To explain in simple terms, if I have a 2-core processor running at 3GHz, the total speed is 6GHz across the four cores. But if, in addition to the 4 processing cores at 3GHz, each of these cores contains 2 threads, I will still have 6GHz of processing, but my response time can improve significantly since one core will be able to process a task faster by splitting its execution between into 2 threads, instead of just executing one after another. Thus allocating more power and resources to this configuration will result in improved efficiency and an increased overall clock rate of 12GHz.
Below is the image describing the CPU cores vs Threads – Difference
In a nutshell, the cores are individual processors within a chip that process two tasks simultaneously (even though one task is technically being processed at any given moment). The threads then divide each core’s power in half; thus, instead of processing one complete task per core, they resemble running two simultaneous tasks on each – essentially like executing two functions for every core rather than just one.
Although 2 threads will never be as fast as 2 actual physical cores, they help make the existing cores much more adept at executing tasks.
More threads allow us to run multiple applications simultaneously: work with documents, listen to music, browsing. Moreover, each program will work efficiently and quickly without crashing and freezing.
Should you assume More Performance with More Threads? And in Gaming?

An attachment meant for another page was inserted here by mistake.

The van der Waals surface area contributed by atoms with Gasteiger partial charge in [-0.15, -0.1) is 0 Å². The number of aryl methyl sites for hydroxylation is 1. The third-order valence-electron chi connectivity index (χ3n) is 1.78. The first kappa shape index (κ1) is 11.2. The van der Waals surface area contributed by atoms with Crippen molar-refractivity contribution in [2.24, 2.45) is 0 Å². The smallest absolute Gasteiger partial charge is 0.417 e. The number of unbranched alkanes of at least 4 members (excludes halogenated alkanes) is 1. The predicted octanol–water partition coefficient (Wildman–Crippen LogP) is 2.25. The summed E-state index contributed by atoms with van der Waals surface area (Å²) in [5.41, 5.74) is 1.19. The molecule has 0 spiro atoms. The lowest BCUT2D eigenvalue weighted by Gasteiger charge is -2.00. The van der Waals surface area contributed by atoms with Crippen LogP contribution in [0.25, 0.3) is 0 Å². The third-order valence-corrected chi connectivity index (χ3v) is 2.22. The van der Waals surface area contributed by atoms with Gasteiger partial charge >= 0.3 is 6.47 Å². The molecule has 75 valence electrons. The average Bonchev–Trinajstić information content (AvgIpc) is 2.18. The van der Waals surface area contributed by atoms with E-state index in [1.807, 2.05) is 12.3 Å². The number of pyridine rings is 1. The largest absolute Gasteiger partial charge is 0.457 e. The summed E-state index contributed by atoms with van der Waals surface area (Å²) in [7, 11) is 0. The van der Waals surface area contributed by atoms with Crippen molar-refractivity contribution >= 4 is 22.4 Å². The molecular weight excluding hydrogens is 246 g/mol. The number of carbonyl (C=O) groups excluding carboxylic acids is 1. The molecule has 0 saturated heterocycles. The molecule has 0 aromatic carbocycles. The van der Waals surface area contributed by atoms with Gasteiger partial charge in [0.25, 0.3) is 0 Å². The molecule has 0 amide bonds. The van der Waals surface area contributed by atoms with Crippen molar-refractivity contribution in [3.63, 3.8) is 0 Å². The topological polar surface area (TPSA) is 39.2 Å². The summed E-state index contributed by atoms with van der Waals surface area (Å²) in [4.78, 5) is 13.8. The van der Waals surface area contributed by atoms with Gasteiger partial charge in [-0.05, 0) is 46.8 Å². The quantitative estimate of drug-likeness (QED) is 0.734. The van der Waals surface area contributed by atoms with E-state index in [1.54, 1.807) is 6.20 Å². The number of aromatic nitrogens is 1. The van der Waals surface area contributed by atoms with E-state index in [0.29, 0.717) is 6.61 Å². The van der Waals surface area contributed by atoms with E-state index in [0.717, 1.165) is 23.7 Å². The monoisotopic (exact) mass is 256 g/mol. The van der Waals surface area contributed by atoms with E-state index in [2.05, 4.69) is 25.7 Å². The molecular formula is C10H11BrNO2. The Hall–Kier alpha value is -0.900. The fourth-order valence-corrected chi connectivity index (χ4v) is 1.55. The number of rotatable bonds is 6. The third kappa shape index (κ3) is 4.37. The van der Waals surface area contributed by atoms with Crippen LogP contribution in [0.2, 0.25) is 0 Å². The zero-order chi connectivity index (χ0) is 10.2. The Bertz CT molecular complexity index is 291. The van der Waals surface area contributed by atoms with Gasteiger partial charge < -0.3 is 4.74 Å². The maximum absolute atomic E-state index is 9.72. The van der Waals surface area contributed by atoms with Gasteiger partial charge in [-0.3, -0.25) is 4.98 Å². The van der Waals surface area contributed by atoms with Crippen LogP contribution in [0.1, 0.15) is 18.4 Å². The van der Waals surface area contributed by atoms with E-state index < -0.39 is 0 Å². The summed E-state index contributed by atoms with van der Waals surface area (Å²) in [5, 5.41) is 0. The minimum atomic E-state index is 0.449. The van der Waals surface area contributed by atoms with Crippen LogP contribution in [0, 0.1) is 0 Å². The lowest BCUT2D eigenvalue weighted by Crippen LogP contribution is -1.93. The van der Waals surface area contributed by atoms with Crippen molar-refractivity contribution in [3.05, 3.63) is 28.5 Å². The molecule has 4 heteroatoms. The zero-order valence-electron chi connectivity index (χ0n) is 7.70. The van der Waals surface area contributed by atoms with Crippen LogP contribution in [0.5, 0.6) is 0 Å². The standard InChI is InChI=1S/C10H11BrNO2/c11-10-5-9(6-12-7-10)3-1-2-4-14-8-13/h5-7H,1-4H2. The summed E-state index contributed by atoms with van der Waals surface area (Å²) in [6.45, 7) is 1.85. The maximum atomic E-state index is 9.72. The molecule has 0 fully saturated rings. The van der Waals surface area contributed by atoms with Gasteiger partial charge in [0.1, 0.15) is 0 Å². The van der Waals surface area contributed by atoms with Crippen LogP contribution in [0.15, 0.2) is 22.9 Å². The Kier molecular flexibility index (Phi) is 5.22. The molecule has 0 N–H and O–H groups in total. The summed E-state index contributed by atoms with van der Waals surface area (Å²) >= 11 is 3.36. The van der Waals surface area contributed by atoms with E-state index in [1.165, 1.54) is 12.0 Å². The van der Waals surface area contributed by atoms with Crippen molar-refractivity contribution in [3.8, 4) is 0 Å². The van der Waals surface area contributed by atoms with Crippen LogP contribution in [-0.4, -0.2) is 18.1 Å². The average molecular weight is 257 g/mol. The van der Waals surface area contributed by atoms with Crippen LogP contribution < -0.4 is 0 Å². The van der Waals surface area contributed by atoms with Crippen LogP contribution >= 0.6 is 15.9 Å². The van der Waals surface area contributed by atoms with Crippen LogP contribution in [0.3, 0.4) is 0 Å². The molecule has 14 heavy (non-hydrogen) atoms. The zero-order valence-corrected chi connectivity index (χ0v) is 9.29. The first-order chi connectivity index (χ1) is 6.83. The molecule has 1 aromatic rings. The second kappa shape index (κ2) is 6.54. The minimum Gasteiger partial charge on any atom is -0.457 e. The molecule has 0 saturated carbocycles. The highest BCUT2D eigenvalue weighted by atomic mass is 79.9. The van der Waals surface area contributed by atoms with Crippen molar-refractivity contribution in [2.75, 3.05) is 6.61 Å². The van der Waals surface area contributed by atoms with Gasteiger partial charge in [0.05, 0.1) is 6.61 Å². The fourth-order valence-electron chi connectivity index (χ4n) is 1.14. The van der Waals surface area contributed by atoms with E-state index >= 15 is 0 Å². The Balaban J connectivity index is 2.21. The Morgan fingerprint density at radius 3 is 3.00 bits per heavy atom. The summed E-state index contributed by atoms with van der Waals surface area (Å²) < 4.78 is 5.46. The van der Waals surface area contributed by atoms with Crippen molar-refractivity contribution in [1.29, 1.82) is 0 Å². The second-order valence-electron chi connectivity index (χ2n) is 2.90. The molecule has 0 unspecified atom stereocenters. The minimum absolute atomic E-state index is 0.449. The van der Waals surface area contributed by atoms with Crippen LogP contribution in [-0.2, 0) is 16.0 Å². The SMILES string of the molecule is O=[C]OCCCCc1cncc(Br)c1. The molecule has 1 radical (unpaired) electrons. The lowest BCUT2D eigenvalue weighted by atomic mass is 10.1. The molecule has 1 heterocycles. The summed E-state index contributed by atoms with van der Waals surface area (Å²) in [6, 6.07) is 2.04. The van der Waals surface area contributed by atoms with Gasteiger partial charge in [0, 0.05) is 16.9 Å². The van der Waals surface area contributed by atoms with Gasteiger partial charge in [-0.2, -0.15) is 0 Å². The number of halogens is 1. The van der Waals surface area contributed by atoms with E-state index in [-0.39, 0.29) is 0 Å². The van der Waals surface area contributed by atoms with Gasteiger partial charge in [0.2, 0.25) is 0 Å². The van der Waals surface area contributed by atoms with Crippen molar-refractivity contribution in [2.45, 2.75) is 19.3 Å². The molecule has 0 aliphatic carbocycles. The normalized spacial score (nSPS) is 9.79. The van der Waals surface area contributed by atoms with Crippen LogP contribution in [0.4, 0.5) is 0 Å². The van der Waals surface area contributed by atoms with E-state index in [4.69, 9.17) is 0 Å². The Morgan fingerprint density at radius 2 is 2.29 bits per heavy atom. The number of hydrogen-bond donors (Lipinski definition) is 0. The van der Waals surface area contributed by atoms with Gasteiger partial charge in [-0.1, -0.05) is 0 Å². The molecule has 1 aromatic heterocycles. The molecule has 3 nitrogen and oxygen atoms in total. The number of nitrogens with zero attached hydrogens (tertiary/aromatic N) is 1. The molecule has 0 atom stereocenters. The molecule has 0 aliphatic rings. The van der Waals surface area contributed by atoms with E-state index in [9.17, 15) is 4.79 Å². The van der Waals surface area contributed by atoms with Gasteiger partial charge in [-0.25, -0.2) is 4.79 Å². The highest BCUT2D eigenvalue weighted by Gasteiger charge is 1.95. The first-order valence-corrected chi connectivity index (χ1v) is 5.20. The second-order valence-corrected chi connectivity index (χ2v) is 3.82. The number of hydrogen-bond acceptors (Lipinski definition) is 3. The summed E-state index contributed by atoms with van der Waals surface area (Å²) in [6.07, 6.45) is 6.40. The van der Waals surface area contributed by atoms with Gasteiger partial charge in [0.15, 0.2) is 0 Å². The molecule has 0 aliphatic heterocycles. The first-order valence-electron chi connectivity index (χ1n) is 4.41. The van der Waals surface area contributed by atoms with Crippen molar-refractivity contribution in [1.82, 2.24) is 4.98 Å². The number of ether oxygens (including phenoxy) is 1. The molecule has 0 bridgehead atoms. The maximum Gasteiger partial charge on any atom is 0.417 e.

The virtual division of the processing power of the processor into threads is also called hyperthreading. And thus, this is not a physical increase in the number of cores, therefore, the computing potential of the processor remains unchanged.
Therefore, doubling the number of threads can only increase the processor’s efficiency (as described in the above image) by performing multiple tasks simultaneously on each core – an advantage that becomes much more significant during gaming, where many processes are needed to perform quickly.
Intel CPU is “HTT,” which stands for Hyper-Threading Technology. AMD CPUs implement SMT, which stands for Simultaneous Multithreading.
- Intel CPU: HTTP
- AMD CPU: SMT (Ryzen series or later)
HTT and SMT are the same technology, with different names.
What is the Clock Frequency? Where it Stands?
The CPU clock indicates the number of instructions that can be processed in one second and is expressed in units of Hz (Hertz). In the past, when CPUs had one core only, this number represented how well it would run. Today, with multi-core technology, relying on clock speed alone is insufficient to determine total CPU output.
For example, a CPU with four cores at 2 GHz can process instructions more efficiently than a CPU with two cores at 3 GHz. While the clock speed number indicates overall performance, this alone does not necessarily represent high performance.
When assessing the performance of the CPU, you can judge the approximate performance by looking at the number of cores vs threads, and the number of clocks. Other factors determine the difference in CPU performance, but there is no doubt that these three are the significant points that indicate CPU performance.
Anyway, I know this topic “CPU cores vs Threads” is dense and tricky to understand, so I’ve tried to explain it to you as best as possible, so I hope you liked this explanation. It helped you, but if you still have any doubts, which is likely due to the complexity of this topic, feel free to use a comment for a response.